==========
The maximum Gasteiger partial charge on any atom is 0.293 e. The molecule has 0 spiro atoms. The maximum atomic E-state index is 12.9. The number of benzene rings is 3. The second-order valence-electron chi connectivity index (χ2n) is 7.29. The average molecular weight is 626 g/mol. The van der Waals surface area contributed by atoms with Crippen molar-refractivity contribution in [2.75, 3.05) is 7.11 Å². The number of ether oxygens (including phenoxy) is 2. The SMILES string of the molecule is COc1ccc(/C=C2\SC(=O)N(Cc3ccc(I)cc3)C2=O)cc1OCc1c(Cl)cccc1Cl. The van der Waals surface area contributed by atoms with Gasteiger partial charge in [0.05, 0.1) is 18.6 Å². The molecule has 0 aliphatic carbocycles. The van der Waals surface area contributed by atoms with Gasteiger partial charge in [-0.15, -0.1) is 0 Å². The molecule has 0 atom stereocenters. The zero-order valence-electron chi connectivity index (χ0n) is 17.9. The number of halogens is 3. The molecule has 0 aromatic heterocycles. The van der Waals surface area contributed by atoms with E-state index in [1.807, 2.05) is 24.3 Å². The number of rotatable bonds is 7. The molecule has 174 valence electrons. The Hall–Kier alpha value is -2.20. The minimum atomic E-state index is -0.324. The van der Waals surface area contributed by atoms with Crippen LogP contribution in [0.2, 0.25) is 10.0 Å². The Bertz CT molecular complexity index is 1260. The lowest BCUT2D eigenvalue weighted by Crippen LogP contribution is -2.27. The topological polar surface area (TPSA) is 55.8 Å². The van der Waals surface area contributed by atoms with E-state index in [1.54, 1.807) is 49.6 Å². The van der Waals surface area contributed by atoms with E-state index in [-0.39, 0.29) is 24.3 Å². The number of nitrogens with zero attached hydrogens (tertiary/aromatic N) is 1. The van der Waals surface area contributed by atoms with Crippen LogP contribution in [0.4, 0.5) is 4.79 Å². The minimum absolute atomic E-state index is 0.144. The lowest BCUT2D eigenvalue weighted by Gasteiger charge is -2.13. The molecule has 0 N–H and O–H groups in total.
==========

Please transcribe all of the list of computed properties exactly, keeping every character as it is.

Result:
The maximum Gasteiger partial charge on any atom is 0.293 e. The molecule has 0 spiro atoms. The maximum atomic E-state index is 12.9. The number of benzene rings is 3. The second-order valence-electron chi connectivity index (χ2n) is 7.29. The average molecular weight is 626 g/mol. The van der Waals surface area contributed by atoms with Crippen molar-refractivity contribution in [2.75, 3.05) is 7.11 Å². The number of ether oxygens (including phenoxy) is 2. The SMILES string of the molecule is COc1ccc(/C=C2\SC(=O)N(Cc3ccc(I)cc3)C2=O)cc1OCc1c(Cl)cccc1Cl. The van der Waals surface area contributed by atoms with Gasteiger partial charge in [0.05, 0.1) is 18.6 Å². The molecule has 0 aliphatic carbocycles. The van der Waals surface area contributed by atoms with Gasteiger partial charge in [-0.15, -0.1) is 0 Å². The molecule has 0 atom stereocenters. The zero-order valence-electron chi connectivity index (χ0n) is 17.9. The number of halogens is 3. The molecule has 0 aromatic heterocycles. The van der Waals surface area contributed by atoms with E-state index in [1.807, 2.05) is 24.3 Å². The number of rotatable bonds is 7. The molecule has 174 valence electrons. The Hall–Kier alpha value is -2.20. The minimum atomic E-state index is -0.324. The van der Waals surface area contributed by atoms with Crippen LogP contribution in [0.2, 0.25) is 10.0 Å². The Bertz CT molecular complexity index is 1260. The lowest BCUT2D eigenvalue weighted by Crippen LogP contribution is -2.27. The topological polar surface area (TPSA) is 55.8 Å². The van der Waals surface area contributed by atoms with E-state index in [1.54, 1.807) is 49.6 Å². The van der Waals surface area contributed by atoms with E-state index in [-0.39, 0.29) is 24.3 Å². The number of nitrogens with zero attached hydrogens (tertiary/aromatic N) is 1. The van der Waals surface area contributed by atoms with Crippen LogP contribution in [0.4, 0.5) is 4.79 Å². The minimum absolute atomic E-state index is 0.144. The lowest BCUT2D eigenvalue weighted by Gasteiger charge is -2.13. The molecule has 0 N–H and O–H groups in total.